Mandatory HIV testing in China: The perception of health-care providers

Center for Community Health, Department of Psychiatry, Jane & Terry Semel Institute for Neuroscience and Human Behavior, University of California at Los Angeles, Los Angeles, CA 90024, USA.
International Journal of STD & AIDS (Impact Factor: 1.05). 08/2007; 18(7):476-81. DOI: 10.1258/095646207781147355
Source: PubMed


Health-care providers in China are facing an exponential increase in HIV testing and HIV-positive patients. A total of 1101 service providers were recruited to examine attitudes toward people living with HIV/AIDS (PLWHA) in China. Logistic regression models were used to assess factors associated with providers' attitudes toward mandatory HIV testing. Providers were most likely to endorse mandatory HIV testing for patients with high-risk behaviour and for all patients before surgery. Over 43% of providers endorsed mandatory testing for anyone admitted to hospital. Controlling for demographics, multivariate analyses indicated that providers with higher perceived risk of HIV infection at work, higher general prejudicial attitudes toward PLWHA, and previous contact with HIV patients were more likely to endorse mandatory HIV testing for anyone admitted to hospital. Results underscore the importance of implementing universal precautions in health-care settings and call attention to social and ethical issues associated with HIV/AIDS control and treatment in China.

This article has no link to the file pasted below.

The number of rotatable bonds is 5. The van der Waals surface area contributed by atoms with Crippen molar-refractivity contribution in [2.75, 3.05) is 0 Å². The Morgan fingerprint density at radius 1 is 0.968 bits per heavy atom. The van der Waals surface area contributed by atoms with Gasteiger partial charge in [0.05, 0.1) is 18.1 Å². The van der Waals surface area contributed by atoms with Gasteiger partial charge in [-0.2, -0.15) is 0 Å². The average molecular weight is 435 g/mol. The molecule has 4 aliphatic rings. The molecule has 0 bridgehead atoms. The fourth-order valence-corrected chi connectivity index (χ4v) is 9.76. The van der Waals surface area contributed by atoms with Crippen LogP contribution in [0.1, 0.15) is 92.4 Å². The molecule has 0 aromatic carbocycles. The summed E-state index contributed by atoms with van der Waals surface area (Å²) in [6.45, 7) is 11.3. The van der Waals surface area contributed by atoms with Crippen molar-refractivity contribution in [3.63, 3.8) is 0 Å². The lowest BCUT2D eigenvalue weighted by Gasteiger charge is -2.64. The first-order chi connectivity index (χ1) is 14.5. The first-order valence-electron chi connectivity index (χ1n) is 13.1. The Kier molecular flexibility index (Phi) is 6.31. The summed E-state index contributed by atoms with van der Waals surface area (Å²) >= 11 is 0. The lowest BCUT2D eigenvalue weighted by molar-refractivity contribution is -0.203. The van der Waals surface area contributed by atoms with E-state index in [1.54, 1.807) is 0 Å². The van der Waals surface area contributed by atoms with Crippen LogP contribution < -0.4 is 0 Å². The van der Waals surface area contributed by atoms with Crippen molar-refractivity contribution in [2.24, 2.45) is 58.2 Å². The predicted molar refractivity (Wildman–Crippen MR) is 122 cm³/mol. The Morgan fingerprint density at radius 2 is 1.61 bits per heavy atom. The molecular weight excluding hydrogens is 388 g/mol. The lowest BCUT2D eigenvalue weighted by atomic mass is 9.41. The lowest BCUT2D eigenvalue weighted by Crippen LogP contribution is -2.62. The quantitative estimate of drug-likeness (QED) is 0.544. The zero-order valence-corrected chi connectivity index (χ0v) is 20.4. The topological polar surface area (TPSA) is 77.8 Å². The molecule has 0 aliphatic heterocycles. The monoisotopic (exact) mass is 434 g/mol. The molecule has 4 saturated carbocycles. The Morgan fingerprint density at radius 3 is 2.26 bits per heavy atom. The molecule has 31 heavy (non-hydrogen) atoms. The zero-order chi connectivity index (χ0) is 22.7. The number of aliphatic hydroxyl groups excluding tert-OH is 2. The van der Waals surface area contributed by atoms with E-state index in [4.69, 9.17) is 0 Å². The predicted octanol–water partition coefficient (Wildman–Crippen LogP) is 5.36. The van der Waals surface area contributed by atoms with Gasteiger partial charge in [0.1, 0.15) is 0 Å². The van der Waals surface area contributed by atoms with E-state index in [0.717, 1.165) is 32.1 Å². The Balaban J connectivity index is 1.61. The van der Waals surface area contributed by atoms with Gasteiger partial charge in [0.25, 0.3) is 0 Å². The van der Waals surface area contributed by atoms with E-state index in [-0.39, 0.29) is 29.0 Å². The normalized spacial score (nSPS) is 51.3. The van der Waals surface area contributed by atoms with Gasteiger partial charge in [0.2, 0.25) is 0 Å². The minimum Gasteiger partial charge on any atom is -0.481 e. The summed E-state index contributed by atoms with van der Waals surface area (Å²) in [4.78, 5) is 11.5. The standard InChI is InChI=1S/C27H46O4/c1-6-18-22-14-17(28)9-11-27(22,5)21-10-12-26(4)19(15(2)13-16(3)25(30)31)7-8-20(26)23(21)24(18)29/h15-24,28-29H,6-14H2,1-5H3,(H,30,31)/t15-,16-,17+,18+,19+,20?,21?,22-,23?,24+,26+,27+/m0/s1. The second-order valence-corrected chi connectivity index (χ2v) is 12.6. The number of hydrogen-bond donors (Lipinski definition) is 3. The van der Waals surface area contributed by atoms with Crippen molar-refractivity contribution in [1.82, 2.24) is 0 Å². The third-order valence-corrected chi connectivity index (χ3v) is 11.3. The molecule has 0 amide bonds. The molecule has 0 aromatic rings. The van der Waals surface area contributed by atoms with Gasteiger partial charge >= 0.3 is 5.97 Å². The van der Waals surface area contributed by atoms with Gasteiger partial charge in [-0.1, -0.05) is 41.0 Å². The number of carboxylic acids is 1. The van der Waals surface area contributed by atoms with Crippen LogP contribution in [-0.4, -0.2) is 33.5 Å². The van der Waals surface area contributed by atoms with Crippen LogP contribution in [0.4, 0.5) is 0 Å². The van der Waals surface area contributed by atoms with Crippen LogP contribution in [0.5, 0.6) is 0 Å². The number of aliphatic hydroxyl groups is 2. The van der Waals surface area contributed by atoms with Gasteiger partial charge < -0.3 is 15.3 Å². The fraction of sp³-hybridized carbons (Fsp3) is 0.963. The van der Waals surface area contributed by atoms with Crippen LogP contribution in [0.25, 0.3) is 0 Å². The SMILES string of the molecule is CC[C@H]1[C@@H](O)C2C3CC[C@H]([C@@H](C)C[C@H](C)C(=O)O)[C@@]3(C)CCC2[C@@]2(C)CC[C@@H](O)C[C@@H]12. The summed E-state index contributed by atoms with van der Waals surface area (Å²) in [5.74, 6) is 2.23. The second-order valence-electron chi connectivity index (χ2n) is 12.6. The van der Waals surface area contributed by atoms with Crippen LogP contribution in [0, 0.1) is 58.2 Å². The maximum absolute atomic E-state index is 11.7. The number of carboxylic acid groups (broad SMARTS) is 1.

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Available from: Sung-Jae Lee
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